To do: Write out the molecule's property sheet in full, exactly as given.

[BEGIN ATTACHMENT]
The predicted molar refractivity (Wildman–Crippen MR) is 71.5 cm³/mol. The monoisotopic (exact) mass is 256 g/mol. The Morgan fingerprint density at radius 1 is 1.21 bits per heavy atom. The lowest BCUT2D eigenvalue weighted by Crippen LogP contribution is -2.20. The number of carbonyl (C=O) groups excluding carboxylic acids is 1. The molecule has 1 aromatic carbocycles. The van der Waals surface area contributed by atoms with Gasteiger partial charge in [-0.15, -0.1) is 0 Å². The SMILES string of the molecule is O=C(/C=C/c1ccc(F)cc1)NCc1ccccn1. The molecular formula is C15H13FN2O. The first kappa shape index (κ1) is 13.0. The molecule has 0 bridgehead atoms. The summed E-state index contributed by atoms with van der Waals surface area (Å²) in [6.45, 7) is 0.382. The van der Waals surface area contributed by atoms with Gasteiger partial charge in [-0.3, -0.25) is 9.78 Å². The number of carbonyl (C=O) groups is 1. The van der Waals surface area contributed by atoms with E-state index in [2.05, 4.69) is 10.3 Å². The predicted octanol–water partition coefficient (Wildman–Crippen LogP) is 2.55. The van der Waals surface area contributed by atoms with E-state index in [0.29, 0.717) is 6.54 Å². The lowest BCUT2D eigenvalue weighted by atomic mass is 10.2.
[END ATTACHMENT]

The predicted molar refractivity (Wildman–Crippen MR) is 71.5 cm³/mol. The monoisotopic (exact) mass is 256 g/mol. The Morgan fingerprint density at radius 1 is 1.21 bits per heavy atom. The lowest BCUT2D eigenvalue weighted by Crippen LogP contribution is -2.20. The number of carbonyl (C=O) groups excluding carboxylic acids is 1. The molecule has 1 aromatic carbocycles. The van der Waals surface area contributed by atoms with Gasteiger partial charge in [-0.15, -0.1) is 0 Å². The SMILES string of the molecule is O=C(/C=C/c1ccc(F)cc1)NCc1ccccn1. The molecular formula is C15H13FN2O. The first kappa shape index (κ1) is 13.0. The molecule has 0 bridgehead atoms. The summed E-state index contributed by atoms with van der Waals surface area (Å²) in [6.45, 7) is 0.382. The van der Waals surface area contributed by atoms with Gasteiger partial charge in [-0.3, -0.25) is 9.78 Å². The number of carbonyl (C=O) groups is 1. The van der Waals surface area contributed by atoms with E-state index in [2.05, 4.69) is 10.3 Å². The predicted octanol–water partition coefficient (Wildman–Crippen LogP) is 2.55. The van der Waals surface area contributed by atoms with E-state index in [0.29, 0.717) is 6.54 Å². The lowest BCUT2D eigenvalue weighted by atomic mass is 10.2.